Salaam Gateway: As a payment network, you obviously want to see the growth of e-commerce in Muslim-majority countries. What are the biggest challenges for e-commerce in the big Muslim economies such as Indonesia, the GCC and North Africa and what is needed to overcome these challenges?
Safdar Khan: Faith is increasingly influencing purchasing decisions and as a first step, it is imperative that businesses address faith-based needs in products and services they offer.
Building trust is also important in shaping users’ acceptance and willingness to participate in e-commerce activities.
Apart from looking for products and services that meet Shariah principles, Muslim consumers value the source of products – whether it comes from a credible and reputable merchant. Businesses can address this challenge by ensuring they have the right certification where needed and be transparent in their dealings with consumers.
Trust in online payments security is also critical. According to our Online Shopping survey, security is a key consideration for Indonesian consumers when shopping online, with 92 percent citing security of payment facility as one of the most important factors impacting online purchases. Merchants, payment processors and banks need to ensure payment facilities provided meet the highest standards of safety to increase peace of mind among consumers when shopping online.
Additionally, there is currently no unified or single globally-recognised regulatory framework that governs Islamic Economy sectors. Different countries have different regulatory bodies and practices. There is a need for closer cooperation within the sectors in developing such a framework – which can enhance efficiency, productivity and transparency within the e-commerce segment.
Salaam Gateway: There is a very large unbanked population across Muslim-majority countries of the Organisation of Islamic Cooperation (OIC). Is it possible to develop and innovate within the non-banking sector to facilitate the growth of Islamic Economy entrepreneurs and companies?
Safdar Khan: Yes, it is possible. Technology is an important driver for innovation – the right technology can enhance security, increase efficiency and heighten productivity. Awareness of the value of technology to business growth is integral in pushing adoption of technology among entrepreneurs. Entrepreneurs can employ technology to their advantage and in doing so, will be better prepared to meet the demands of consumers.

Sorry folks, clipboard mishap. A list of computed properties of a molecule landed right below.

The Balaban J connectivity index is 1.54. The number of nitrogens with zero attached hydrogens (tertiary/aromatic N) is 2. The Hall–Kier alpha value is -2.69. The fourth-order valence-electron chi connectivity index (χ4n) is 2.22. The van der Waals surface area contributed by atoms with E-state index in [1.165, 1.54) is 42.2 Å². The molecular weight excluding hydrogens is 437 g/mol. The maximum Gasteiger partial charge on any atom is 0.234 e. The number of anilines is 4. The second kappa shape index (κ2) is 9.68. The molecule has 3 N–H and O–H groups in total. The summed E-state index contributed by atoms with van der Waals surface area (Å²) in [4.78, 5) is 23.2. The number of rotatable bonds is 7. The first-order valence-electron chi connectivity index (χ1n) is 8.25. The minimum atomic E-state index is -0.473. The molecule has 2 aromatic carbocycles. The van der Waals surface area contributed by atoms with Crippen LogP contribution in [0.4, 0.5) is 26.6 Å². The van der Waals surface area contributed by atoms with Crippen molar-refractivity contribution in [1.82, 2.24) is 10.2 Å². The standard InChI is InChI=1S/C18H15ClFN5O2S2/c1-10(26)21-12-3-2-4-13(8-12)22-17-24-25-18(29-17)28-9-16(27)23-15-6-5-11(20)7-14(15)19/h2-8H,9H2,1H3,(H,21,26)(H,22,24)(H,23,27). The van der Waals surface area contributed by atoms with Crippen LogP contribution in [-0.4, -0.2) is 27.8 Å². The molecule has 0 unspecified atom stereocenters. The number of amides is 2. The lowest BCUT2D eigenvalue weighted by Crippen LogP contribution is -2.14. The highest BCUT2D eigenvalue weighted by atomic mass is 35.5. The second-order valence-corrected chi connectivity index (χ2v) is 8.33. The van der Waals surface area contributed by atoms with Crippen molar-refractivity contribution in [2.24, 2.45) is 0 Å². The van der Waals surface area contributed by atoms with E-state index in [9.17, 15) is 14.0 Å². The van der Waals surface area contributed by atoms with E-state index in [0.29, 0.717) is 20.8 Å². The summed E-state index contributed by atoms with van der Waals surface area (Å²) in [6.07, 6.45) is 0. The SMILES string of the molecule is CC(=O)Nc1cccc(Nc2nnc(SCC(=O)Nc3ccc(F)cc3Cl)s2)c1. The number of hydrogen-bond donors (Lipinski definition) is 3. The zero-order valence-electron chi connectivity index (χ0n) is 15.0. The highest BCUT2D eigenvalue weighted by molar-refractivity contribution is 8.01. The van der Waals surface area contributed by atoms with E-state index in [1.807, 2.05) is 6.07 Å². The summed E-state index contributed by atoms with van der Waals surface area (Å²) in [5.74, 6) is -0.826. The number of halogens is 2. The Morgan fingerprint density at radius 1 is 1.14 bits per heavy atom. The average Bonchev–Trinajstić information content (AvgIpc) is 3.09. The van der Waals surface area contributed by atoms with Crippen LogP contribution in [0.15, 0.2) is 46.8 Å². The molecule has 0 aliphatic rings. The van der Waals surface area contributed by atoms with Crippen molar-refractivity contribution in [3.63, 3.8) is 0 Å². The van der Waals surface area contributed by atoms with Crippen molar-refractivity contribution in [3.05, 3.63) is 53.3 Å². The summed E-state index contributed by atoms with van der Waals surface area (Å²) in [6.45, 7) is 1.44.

In relation to payments, state-of-the-art technology that is used to power e-payments infrastructure allows transactions to be made safely and seamlessly, enabling entrepreneurs to conduct business with ease and expand their reach to a larger online audience.
We have collaborated with Zilzar.com, an e-commerce Muslim Lifestyle Marketplace, to offer our expertise in world leading payment technology to support their infrastructure and provide safe, secure and scalable payments capability which can grow with the marketplace as consumer and business needs in this segment evolve.
Salaam Gateway: We hear a lot about the rise and potential of Financial Technology, or FinTech. How can institutional players such as Islamic banks and MasterCard innovate with FinTech to serve the needs of the Islamic Economy entrepreneur, company and consumer?
Safdar Khan: MasterCard has been proactively investing efforts in FinTech and this is reflected in our suite of innovations in financial services that are reaching a wide range of consumers and businesses.
In Malaysia for example, our collaboration with Tabung Haji, the pilgrims fund board for Malaysian Muslims has seen the development of the world’s first non-banking Islamic debit card. Over 8.6 million Malaysian Muslims that are depositors with Tabung Haji can now easily access their funds wherever they are, be it travelling for business, leisure or during their Umrah or Hajj pilgrimages.